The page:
MDC’s Networking for Southern Economic Mobility virtual learning series offers a space for communities to discuss strategies, tackle challenges, and develop solutions to creating opportunity and equity for youth and young adults across the South.
Conversations and strategy sessions in 2020-2021 will focus on the implications of the current public health crisis, economic disruption, and social upheaval on systemic efforts to improve economic mobility.
The events of the last few months have amplified both the gaps and assets of institutions and systems across the nation. The series will explore how people across the South are building the infrastructure of opportunity to respond to these challenges.
These conversations will be an opportunity to learn and strategize together about how to move beyond recovery to creation of systems that enable a South where all people thrive.
This series is made possible through the generous support of the Mary Reynolds Babcock Foundation, JPB Foundation, and Kresge Foundation.
Helping Young People Build Social Capital During Social Distancing
October 14, 2020
As the nation reckons with a public health crisis, economic uncertainty, and ongoing racial injustice, many youth and young adults are caught in the convergence of disruption at a critical time in their lives. Already tenuous education and employment opportunities have become more vulnerable, and structural inequities that create barriers for youth of color have exacerbated the challenges of the pandemic at a time when they may be facing significant stress and trauma. Some young people will be able to tap into well-developed social networks to stay on track and physically and mentally healthy during this crisis. Others may have more difficulty maintaining or establishing connections that are critical for meeting basic needs and planning for the future. How can we support young people as they navigate this crisis?
This became a lively discussion about how communities can respond to these challenges and meet young people where they are with the support they need. The panelists have experience integrating social capital development into youth workforce development programming, leading mentoring programs, and researching the links between mentor relationships and social capital:
• Edward DeJesus, President, Social Capital Builders
• Lorenzo Lewis, Founder and CEO, Little Rock, AR’s Confess Project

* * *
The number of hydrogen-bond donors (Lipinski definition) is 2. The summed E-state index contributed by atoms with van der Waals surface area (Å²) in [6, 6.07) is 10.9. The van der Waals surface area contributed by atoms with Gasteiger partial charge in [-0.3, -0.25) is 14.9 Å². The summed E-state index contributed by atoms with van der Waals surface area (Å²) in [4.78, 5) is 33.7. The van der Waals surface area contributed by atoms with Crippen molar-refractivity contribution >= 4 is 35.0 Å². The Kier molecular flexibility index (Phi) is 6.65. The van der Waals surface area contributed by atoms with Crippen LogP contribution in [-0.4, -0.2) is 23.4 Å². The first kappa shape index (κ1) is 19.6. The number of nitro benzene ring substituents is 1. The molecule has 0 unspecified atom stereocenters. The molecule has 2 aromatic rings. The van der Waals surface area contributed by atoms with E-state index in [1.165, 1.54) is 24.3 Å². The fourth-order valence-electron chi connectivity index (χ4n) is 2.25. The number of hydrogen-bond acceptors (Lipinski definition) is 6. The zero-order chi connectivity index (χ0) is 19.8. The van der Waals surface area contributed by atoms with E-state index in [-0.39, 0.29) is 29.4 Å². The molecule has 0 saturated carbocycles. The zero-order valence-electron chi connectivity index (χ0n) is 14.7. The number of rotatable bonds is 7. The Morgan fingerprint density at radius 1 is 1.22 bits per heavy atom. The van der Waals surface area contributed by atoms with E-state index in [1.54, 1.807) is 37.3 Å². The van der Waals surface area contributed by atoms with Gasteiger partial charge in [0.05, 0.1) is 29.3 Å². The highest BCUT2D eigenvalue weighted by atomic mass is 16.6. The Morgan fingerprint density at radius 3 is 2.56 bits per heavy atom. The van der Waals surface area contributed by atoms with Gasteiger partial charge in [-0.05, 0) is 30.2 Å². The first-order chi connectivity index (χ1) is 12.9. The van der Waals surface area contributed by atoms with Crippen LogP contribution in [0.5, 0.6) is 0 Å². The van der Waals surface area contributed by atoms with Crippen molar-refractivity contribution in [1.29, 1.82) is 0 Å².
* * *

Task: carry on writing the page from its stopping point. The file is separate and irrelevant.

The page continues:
• Dr. Grace Gowdy, Assistant Professor, NC A&T
Learn more about Lorenzo Lewis and The Confess Project here.
A new book from Michael Collins and Nancy Hoffman of Jobs for the Future, Teaching Students About the World of Work, examines how postsecondary institutions can help students develop and deploy social capital.
A variety of research briefs and tools from the U.S. Department of Health and Human Services Office of the Assistant Secretary for Planning and Evaluation (ASPE) and RTI look at ways that human services providers can use social capital to improve well-being and economic mobility, including a new Social Capital Handbook.
And here are four webinars from RTI and NCImpact on a variety of social capital development topics:
- Webinar 1: Valuing Data and Individuals with Similar Experience
- Webinar 2: Developing Organic Connections, Peer Groups, and Accountability
- Webinar 3: Fostering Organizational Participant and Mentoring Relationships
- Webinar 4: Incorporating Technology, Measurements, and Guiding Principles in Your Organization
Sustaining and Investing in the Infrastructure of Opportunity
August 25, 2020
MDC Board Chair Darrin Goss, President and CEO of Coastal Community Foundation in Charleston, S.C., moderated a discussion with Christopher Nanni, President and CEO of the Community Foundation of Greater Birmingham, and Justin Maxson, CEO of the Mary Reynolds Babcock Foundation. The conversation focused on the challenges and opportunities of supporting an infrastructure that keeps people from falling through the cracks while still advancing long term systems change. The foundation leaders shared how they responded to support their communities in the early days of the pandemic, as well as their long game for meeting this moment of public health crisis, economic disruption, and social upheaval
The State of the South Today
June 24, 2020
In this 90-minute webinar, Dr. Rebecca Tippett, a demographer at UNC’s Carolina Population Center presented data about demographic shifts in the South and the education and employment prospects for youth and young adults in the aftermath of COVID-19’s health and economic disruptions. The presentation was followed by reactions and insight from two leaders of Made in Durham (MID), Genesis Danquah (member, MID Youth Network) and Casey Steinbacher (executive director, MID). Made in Durham is a public-private partnership offering a bold and creative response committed to helping youth and young adults secure meaningful employment by age 25.
Over the next few months, we will host events on the following topics:
- Working Through COVID-19: What federal and state policy and system responses might help communities respond to the needs of young people seeking employment, as well as unemployed or underemployed parents?
- Building Social Capital after Social Distancing: What can we do to support young people as they move into the world of work and develop their professional social network after the ruptures of COVID-19?
For more information on MDC and Network for Southern Economic Mobility, contact Mala Thakur.